Skeptical Inquirer is the official journal of the Committee for Skeptical Inquiry. It is published by the Center for Inquiry in association with the Committee for Skeptical Inquiry. Six times per year Skeptical Inquirer publishes critical scientific evaluations of all manner of controversial and extraordinary claims, including but not limited to paranormal and fringe-science matters, and informed discussion of all relevant issues. In addition to news, articles, book reviews, and investigations on a wide variety of topics, Skeptical Inquirer has a stellar stable of regular columnists including Joe Nickell (“Investigative Files”), Massimo Polidoro (“Notes on a Strange World”), Massimo Pigluicci (“Thinking About Science”), Robert Sheaffer (“Psychic Vibrations”), and SI managing editor Benjamin Radford's reader-driven (“The Skeptical Inquiree”). Yale University neurologist Steven Novella, M.D., founder of the New England Skeptical Society and executive editor of the Science-Based Medicine blog, contributes a new "The Science of Medicine" column, and contributing editor Kenneth W. Krause adds a regular science column, "ScienceWatch."
by Erich Goode
The success of The X-Files was in large part due to its expression of a confluence of three powerful, ancient beliefs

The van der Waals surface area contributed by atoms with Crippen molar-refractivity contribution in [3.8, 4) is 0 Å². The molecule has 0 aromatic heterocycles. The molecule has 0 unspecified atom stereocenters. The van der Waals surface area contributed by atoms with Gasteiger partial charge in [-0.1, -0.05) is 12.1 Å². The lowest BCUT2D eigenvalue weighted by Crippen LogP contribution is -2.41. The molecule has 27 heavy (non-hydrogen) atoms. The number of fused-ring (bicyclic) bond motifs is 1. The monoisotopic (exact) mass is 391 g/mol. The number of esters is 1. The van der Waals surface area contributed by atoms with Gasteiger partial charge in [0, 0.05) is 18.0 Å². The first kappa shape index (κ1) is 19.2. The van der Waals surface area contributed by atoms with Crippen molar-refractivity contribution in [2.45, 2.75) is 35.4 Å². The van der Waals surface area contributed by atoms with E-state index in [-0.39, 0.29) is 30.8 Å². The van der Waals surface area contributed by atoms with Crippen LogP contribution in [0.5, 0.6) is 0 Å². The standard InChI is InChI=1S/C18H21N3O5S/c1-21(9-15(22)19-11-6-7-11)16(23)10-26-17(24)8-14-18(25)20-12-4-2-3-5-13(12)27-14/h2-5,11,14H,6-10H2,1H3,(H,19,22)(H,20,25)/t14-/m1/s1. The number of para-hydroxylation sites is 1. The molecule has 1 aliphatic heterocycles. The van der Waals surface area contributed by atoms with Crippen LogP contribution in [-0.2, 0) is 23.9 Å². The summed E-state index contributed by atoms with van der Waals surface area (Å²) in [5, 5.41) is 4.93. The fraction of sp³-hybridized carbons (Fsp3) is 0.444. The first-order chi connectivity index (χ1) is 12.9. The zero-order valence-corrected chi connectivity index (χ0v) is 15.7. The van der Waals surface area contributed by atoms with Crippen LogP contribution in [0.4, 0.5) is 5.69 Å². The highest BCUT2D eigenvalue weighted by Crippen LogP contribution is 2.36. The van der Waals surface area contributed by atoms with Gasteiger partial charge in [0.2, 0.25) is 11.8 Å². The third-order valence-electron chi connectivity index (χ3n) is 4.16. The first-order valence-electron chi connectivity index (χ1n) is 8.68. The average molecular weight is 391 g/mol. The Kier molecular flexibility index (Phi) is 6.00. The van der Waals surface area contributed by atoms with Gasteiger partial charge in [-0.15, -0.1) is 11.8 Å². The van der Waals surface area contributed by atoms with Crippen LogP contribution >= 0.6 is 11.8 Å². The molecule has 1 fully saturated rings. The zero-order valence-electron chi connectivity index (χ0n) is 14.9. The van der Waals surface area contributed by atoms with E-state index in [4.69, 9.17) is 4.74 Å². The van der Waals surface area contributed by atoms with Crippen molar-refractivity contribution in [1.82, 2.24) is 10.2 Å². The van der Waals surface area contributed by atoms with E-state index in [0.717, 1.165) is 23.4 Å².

We all know that humans and dinosaurs actually coexisted, even if that only happened in The Flintstones
by Joe Nickell
Since they began to capture media attention in the mid 1970s, crop circles have provided mystery and controversy
by Kendrick Frazier and Ben Radford
Scams, intelligent design, urban legends, fringe psychotherapies get critical attention
The growth and influence of pseudoscience in Russia has become serious.
Reports of the "Monkey Man" in East Dehli, India
by Paul Kurtz
The Russian Academy of Sciences cosponsored a special conference with CSICOP on "Science, Anti-Science, and the Paranormal"
An examination of a specific portion of Graham Hancock's book Fingerprints of the Gods.
by Carol Tavris
Here's what happened to two scientists who believed that tenure and the 1st Amendment would protect their rights to free inquiry
by Elizabeth F. Loftus and Melvin J. Guyer
Case histories have played a long-standing role in the history of science, medicine, and mental health. But they can mislead.